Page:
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Exploring Dresden’s Jewish past

A painter creates Meissen artwork at the House of Meissen near Dresden.

A painter creates Meissen artwork at the House of Meissen near Dresden.

By Orit Arfa, JNS

Cross the August Bridge over the Elbe River toward the Altstadt (Old City) of Dresden on a tour bus, and you’ll likely hear “oohs” and “aahs” from tourists as they behold the restored Baroque skyline that made Dresden the “Florence of the Elbe.”

These days, most people don’t associate the capital of the German state of Saxony with its historic beauty.

The infamous British-American firebombing of February, 1945 turned the Old City into rubble, killing an estimated 40,000.

While other German cities suffered equal or greater devastation, Dresden captures the public’s imagination because the city houses some of the world’s most stunning Baroque churches and palaces — like the Frauenkirche and the Zwinger, both destroyed in the bombing and later rebuilt — as well as fine Renaissance artworks.

When Dresden was part of the communist East Germany after WW II, East German leaders invested only in the renowned Semperoper opera house.

After 1990, a unified Germany undertook the meticulous reconstruction of the city’s domed — and doomed — landmarks.

“About 10 years ago, American tourists had no idea what they were going to see,” said Nadav Gablinger, the CEO of Gablinger Tours, a company offering Dresden day trips from Berlin led by Hebrew- and English-speaking guides (including this reporter).

“They were in shock when they arrived in Dresden. They expected ruins.”

In the 1990s, Tel Aviv-Prague was a more frequent route than Tel Aviv-Berlin, and Israeli travel agents often tacked Dresden onto Prague tour packages; Dresden is equidistant from Berlin and Prague, reachable from either by a two-hour train ride.

Currently, Dresden draws approximately 10 million tourists annually.

Unless they book a private tour, Gablinger said, Jewish tourists don’t necessarily come for Jewish content, which is more plentiful in Berlin. In 1933, some 6,000 Jews lived in Dresden compared to Berlin’s 160,000.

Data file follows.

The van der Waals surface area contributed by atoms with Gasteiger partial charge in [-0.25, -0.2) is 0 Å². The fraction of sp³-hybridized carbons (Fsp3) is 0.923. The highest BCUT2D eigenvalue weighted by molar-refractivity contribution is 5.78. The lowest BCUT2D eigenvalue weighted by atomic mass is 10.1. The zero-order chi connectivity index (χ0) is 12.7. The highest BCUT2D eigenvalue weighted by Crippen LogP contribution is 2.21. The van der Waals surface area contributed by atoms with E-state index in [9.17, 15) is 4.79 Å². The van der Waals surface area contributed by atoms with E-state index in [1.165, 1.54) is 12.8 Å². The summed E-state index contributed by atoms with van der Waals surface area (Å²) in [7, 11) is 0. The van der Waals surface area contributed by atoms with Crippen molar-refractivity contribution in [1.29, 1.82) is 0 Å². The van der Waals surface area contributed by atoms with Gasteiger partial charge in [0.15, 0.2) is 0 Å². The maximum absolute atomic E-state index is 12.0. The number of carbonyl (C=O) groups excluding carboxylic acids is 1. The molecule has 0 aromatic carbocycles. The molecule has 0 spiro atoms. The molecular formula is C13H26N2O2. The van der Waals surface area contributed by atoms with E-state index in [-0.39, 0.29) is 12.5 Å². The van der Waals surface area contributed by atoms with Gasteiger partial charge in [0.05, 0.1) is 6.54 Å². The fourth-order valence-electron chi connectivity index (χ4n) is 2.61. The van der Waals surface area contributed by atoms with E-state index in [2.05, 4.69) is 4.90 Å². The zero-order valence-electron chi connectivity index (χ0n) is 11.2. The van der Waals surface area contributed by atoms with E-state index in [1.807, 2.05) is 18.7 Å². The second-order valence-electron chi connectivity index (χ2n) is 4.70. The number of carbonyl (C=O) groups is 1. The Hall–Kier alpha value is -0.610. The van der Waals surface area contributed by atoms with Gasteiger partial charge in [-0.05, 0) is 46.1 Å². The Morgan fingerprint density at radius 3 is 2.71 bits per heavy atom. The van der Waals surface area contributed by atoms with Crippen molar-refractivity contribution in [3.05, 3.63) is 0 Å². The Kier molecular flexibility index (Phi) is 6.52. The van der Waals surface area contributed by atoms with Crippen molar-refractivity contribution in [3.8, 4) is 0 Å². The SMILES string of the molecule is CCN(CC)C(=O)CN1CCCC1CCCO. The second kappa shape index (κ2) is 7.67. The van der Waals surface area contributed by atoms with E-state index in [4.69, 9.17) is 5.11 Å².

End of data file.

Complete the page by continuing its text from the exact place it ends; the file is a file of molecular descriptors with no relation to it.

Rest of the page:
Yet Dresden Jews have made their mark.

The city’s tragic Jewish history and the community’s slow revival is aptly symbolized by an odd building that doesn’t fit the picturesque skyline: the New Synagogue on the banks of the Elbe, inaugurated in November, 2001.

Two rectangular structures representing a tent and temple enclose the site of the Old Synagogue, which was designed in Moorish tones in the late 1830s by the opera house’s architect, Gottfried Semper.

Dresden artist Otto Griebel recorded the prophetic cry of a passerby who watched the Semper synagogue go down in flames during the Kristallnacht pogrom of November, 1938: “This fire will return. It will follow a large curve and then return to us.”

The returning fire was documented by one of the city’s best-known Jewish residents, Victor Klemperer.

The son of a rabbi, Klemperer had converted to Protestantism, but Hitler’s regime forced him to wear the yellow Jewish star patch. His diaries, I Will Bear Witness, are considered among the most important of the Nazi era.

Klemperer and the dozens of Jews alive in Dresden in 1945 had been spared deportation as the spouses or children of “Aryans” — until the week of the bombing.

The firestorm occurred days before their scheduled deportation, and Jewish survivors in the city ripped off their patches and fled, posing as Aryan refugees.

The 1945 bombing destroyed a world of art and architecture created with some Jewish influence.

The man who beautified the Altstadt was the legendary Saxon elector and art-lover, Augustus the Strong (1694-1733). Court Jew Berend Lehmann, Augustus’ financier, helped him leverage his Saxon capital to essentially purchase the throne of Poland in 1697 and to fill the royal court with the intricate, jewel-laden treasures, now on display at Dresden’s flagship museum, the New Green Vault.

Now King of Poland, Augustus II, in gratitude for the services rendered, petitioned to allow Lehmann, who was also a Jewish philanthropist, to build a home in Dresden at a time when Jewish property rights were curtailed.

Augustus II augmented his wealth when he took a chance on an “alchemist” who promised to turn base metals into gold. Eventually, the trickster churned out “white gold,” the nickname for Meissen porcelain, one of the world’s finest porcelain brands.

Tourists spending more than a day in Dresden can visit the House of Meissen, situated half an hour away from the city, for insight into how Dresden became a mecca for finearbeit (precision work).

Jewish tourists staying for Shabbat can attend services at the progressive New Synagogue or the traditional Chabad center, which also offers a kosher Friday night meal.

Today, some 2,000-2,500 Jews live in Dresden, including about 100 Israel families.

One modern manifestation of Dresden’s finearbeit is its high-tech industry.

“Silicon Saxony,” as it’s also known today, boasts a technical university whose graduates have created a start-up culture that employs some Israelis, signaling a fresh start for a city that continues its rise from the ashes of WW II.


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